• hepatitis A is not common in Australia.
  • hepatitis A is spread through infected food, drink, bodily fluids (e.g. saliva), or faeces (poo).
  • hepatitis A can have serious (but short-lived) symptoms and people generally make a full recovery.

Like hepatitis B and C, hepatitis A is a virus that affects the liver. However it can be transmitted more easily where general hygiene is poor.

It is unlikely that you will get hepatitis A in Australia. Small outbreaks of hepatitis A are occasionally seen in Australia but it is not common. However the risk is higher for people living in remote Aboriginal and Torres Strait Islander communities. There is a much higher risk of getting hepatitis A if you are visiting a developing country with less access to clean water or sanitation. 

There is a vaccine to protect against hepatitis A, which you can read about on the Department of Health website.

If you get hepatitis A, you may get the following symptoms:

  • fever
  • nausea
  • pain in your belly
  • dark urine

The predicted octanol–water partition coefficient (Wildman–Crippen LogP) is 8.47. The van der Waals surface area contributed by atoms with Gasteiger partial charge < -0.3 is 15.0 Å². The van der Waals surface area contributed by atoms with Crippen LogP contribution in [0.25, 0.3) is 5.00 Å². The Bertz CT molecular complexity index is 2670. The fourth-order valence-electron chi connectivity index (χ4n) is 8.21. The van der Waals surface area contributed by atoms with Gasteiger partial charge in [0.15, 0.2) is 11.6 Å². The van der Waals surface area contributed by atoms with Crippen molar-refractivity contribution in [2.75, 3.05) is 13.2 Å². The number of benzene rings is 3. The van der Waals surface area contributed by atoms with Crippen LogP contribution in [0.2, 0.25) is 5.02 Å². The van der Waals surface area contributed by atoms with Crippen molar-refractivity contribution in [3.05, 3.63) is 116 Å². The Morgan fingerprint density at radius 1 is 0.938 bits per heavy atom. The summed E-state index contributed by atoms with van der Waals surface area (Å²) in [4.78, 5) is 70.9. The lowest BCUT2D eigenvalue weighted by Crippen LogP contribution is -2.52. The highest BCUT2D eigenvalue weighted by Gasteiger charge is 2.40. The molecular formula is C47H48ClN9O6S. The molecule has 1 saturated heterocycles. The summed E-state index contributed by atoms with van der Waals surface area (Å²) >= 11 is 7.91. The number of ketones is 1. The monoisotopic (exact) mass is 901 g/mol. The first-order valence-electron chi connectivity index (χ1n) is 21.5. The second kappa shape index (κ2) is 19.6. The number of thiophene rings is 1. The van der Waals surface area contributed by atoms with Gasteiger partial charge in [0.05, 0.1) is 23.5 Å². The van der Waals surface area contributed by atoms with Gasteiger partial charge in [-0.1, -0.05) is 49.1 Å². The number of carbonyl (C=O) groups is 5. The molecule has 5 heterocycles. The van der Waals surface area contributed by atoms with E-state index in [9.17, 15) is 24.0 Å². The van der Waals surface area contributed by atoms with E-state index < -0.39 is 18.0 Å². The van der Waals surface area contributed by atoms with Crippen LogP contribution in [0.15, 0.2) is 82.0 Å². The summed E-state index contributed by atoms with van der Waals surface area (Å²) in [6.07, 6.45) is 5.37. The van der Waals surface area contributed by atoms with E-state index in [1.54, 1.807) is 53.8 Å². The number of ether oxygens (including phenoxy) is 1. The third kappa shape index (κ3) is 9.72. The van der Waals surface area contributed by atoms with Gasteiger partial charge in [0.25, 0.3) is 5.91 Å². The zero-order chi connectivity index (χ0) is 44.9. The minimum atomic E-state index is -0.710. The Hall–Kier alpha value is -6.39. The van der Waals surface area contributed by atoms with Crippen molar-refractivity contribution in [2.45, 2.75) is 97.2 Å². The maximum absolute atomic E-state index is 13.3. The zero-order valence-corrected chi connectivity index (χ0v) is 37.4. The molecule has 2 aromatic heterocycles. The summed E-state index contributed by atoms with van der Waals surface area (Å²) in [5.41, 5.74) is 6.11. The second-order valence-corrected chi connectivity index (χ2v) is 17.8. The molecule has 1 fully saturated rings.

• yellow skin and eyes (also known as jaundice).

Not everyone who gets hepatitis A will experience any symptoms, especially children under five years old. Symptoms can last for several weeks, but most people fully recover.

If you think you could have hepatitis A, you should talk to your doctor.

Hepatitis A is very contagious, so if you have it, you should stay away from childcare, school, work or other places where you could spread the infection. Your doctor will tell you when you are no longer infectious.

What is Hepatitis B

What is Hepatitis C

References

Department of Health. (2018, November 6). Hepatitis A. Retrieved from Australian Goverenment Department of Health: beta.health.gov.au/health-topics/hepatitis-a

Department of Health. (2018, August 1). Hepatitis A immunisation service. Retrieved from Australian Government Department of Health: beta.health.gov.au/health-topics/immunisation/immunisation-services/hepatitis-a-immunisation-service

Page updated 9 July 2019